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Liz Durrett, "The Mezzanine"

With lyrics hinting of violence, repression, and longing, Liz Durrett maintains an air of soured innocence, as if grappling with the transgressions she's witnessed and whether or not forgiveness is possible. She mines decidedly different territory with her evocation of a haunted South. Personal tragedies, hiding places, and the unraveling of mysteries infect her second album with a melancholy as insidious as the kudzu she invokes on her track "Creepyaskudzu." Although she plays guitar on all but one of the tracks, her use of the instrument serves more as a backdrop since the emotional weight of the material rests almost solely on her voice.


Warm Electronic Recordings

The subtle yet superb production of Durrett's uncle, Vic Chestnutt, brings the album to life. Vic, who along with his wife Tina accompanies Durrett on a variety of instruments, fills the space with minimal arrangements that support the songs themselves without causing undo distraction, such as the faint panning distortion underneath "Cup on the Counter," or the xylophone offsetting feedback on "No Apology." Since Durrett rarely sings above a whisper, Chestnutt wisely layers and double-tracks her voice for maximum impact.

The first half of the album proceeds at a similar pace until she breaks up the flow with her piano instrumental, "Silent Partner," which also would have been a good opening track since its melody encapsulates many of the dark themes found elsewhere on the album. Her vocal style doesn't alter too much until "Marlene," where she extends notes in a display of acute vulnerability. However, it's not until the final song, "In the Throes," that she finally fills the space with the amplitude of her voice rather than the texture.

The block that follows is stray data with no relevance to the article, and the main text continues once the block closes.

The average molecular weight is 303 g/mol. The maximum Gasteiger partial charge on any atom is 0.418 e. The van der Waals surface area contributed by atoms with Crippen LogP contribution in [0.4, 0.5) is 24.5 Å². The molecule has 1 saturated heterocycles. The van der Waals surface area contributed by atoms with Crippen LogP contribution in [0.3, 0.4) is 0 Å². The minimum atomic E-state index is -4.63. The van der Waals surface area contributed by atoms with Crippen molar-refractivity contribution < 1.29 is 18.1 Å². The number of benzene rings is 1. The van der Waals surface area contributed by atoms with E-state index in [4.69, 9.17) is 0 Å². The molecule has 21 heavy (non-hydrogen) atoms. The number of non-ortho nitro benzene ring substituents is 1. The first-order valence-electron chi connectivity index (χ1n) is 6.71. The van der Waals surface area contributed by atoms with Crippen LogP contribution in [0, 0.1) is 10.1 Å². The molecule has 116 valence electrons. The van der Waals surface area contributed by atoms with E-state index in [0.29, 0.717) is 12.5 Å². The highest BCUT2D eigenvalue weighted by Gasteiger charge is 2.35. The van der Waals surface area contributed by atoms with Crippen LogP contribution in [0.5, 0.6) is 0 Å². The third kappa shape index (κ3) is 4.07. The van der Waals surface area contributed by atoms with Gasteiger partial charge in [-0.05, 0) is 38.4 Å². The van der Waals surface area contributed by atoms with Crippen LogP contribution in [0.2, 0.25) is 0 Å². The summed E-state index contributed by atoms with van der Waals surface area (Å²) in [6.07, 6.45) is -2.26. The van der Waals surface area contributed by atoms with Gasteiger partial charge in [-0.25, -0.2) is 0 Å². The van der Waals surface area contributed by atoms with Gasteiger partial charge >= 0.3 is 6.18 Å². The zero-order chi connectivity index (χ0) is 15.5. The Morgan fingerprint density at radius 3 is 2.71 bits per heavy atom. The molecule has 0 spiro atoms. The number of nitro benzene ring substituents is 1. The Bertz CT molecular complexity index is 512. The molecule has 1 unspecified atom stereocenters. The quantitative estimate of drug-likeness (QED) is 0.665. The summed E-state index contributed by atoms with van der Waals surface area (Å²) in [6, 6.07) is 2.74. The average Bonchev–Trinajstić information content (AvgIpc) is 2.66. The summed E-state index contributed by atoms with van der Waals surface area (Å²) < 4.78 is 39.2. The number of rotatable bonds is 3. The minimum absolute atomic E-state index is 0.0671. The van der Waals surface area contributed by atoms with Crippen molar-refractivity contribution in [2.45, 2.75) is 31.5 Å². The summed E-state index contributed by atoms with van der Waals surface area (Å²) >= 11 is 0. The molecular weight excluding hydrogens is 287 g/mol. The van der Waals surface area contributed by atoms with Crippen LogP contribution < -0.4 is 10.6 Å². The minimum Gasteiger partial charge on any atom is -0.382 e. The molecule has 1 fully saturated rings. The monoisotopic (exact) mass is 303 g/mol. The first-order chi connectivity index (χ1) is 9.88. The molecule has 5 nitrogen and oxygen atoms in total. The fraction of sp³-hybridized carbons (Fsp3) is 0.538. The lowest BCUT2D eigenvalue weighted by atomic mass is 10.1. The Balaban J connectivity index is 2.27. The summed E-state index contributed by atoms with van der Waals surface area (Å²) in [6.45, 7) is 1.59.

The frustrating thing is that she proves that she has a voice capable of variation, but she doesn't explore the possibilities nearly enough. It's also a shame she doesn't take more musical chances like she does when she plays feedback on "No Apology." Yet The Mezzanine is an accomplishment in itself by the way it invokes the geography, both physical and mental, of a landscape that "hides what it chokes/is it not beautiful."

samples:

 

The Eye: Video of the Day

The Ex

YouTube Video


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Review of the Day

Ken Ikeda, "Kosame"

cover image

Unlike his previous works, which were often emphasizing sine waves and other synthetically derived sounds, Kosame is all about the world around us and the sounds of everyday life.  Combining recordings of opening windows and boiling water with home made instruments and classic synthesizers, the result is a world of sound that may not resemble "songs" per se, but instead an aural study of our surroundings.


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